How Science Can Help Us Measure and Improve the Well-Being of Foster Youth

The three key goals of child welfare policy in the United States are the child's safety, permanency and well-being. Of these three goals, the child's well-being often seems to be the most elusive goal.
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Multi-ethnic teens in kitchen making school lunches. Adopted or foster home teens.
Multi-ethnic teens in kitchen making school lunches. Adopted or foster home teens.

The three key goals of child welfare policy in the United States are the child's safety, permanency and well-being. Of these three goals, the child's well-being often seems to be the most elusive goal. Class action lawsuits filed in several states -- including Texas, South Carolina, and most recently, Arizona -- demonstrate the depth of concern about how we care for children who cannot live safely at home. The nation's overwhelmed systems for the care and protection of abused and neglected children are not well equipped to promote the healthy development of these most vulnerable children.

The federal government does set standards for how well states perform this important task. From 2009 to 2012, states improved their performance on the two safety-related child welfare outcomes monitored by the federal government. The rate of maltreatment in foster care dropped to about 0.3 percent. That's lower than the rate of about 0.9 percent in the general population, although it still represents about 2,000 children who were supposed to be kept safe while under the protection of the states due to maltreatment at home.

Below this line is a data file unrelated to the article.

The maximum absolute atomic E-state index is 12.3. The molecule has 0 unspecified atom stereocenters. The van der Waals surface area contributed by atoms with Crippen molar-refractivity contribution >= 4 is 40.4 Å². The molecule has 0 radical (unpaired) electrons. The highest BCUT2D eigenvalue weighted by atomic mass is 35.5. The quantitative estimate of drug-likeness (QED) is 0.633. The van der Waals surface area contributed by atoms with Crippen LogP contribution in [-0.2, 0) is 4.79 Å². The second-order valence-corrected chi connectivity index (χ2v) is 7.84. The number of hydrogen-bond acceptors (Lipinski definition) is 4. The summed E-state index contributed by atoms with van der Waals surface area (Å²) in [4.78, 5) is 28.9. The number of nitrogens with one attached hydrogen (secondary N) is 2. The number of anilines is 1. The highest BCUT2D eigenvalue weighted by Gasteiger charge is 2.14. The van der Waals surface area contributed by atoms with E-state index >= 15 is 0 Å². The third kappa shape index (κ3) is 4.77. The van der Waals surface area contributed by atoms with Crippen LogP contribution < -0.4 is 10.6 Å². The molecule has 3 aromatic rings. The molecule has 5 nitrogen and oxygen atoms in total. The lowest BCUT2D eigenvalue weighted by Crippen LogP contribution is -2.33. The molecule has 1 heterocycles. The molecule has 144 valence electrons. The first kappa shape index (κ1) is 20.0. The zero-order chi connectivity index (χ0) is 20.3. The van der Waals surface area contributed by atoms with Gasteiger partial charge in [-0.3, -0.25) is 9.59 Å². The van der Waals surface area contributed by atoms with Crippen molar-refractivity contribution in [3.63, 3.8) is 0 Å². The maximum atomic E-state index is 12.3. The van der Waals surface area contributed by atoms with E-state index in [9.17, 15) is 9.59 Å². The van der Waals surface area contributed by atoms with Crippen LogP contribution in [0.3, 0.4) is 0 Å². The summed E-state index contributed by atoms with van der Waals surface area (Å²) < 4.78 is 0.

Unfortunately, while child welfare data systems do track where foster kids are and whether they are safe, many aspects of child well-being just are not part of the federally mandated child welfare outcomes reports. One that is tracked is going in the wrong direction. The percentage of children under age 12 who are placed in group settings increased between 2009 and 2012. This is an upward trend that urgently needs to be reversed. Children should live with families if at all possible, and especially so for children in this age range. In rolling out their Every Kid Needs a Family state policy work, the Annie E. Casey Foundation has said "We must make finding safe, nurturing families for every child the highest priority to reflect what the medical and social research shows: children do best in families. Families -- whether birth, foster, kin or adoptive -- have been proven best for children and youth in virtually every way. They are essential to a child's healthy development. For example, research shows us that kids who live with relatives move less often, are more likely to live with a permanent family when they leave foster care and have better behavioral health outcomes."